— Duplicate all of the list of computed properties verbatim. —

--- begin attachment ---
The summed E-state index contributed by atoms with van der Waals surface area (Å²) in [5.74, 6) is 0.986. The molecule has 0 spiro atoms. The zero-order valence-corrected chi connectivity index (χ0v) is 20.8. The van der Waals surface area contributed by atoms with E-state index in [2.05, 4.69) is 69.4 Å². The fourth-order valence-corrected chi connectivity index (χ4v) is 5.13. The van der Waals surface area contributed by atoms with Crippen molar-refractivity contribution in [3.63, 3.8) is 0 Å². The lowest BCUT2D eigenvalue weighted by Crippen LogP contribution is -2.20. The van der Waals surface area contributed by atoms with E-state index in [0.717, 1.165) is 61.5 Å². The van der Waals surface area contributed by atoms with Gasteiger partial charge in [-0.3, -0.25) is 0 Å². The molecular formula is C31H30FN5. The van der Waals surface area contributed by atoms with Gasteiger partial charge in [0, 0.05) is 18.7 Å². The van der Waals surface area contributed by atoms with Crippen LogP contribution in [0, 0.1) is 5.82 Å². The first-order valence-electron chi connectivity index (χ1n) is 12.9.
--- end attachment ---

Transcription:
The summed E-state index contributed by atoms with van der Waals surface area (Å²) in [5.74, 6) is 0.986. The molecule has 0 spiro atoms. The zero-order valence-corrected chi connectivity index (χ0v) is 20.8. The van der Waals surface area contributed by atoms with E-state index in [2.05, 4.69) is 69.4 Å². The fourth-order valence-corrected chi connectivity index (χ4v) is 5.13. The van der Waals surface area contributed by atoms with Crippen molar-refractivity contribution in [3.63, 3.8) is 0 Å². The lowest BCUT2D eigenvalue weighted by Crippen LogP contribution is -2.20. The van der Waals surface area contributed by atoms with E-state index in [0.717, 1.165) is 61.5 Å². The van der Waals surface area contributed by atoms with Gasteiger partial charge in [-0.3, -0.25) is 0 Å². The molecular formula is C31H30FN5. The van der Waals surface area contributed by atoms with Gasteiger partial charge in [0, 0.05) is 18.7 Å². The van der Waals surface area contributed by atoms with Crippen LogP contribution in [0, 0.1) is 5.82 Å². The first-order valence-electron chi connectivity index (χ1n) is 12.9.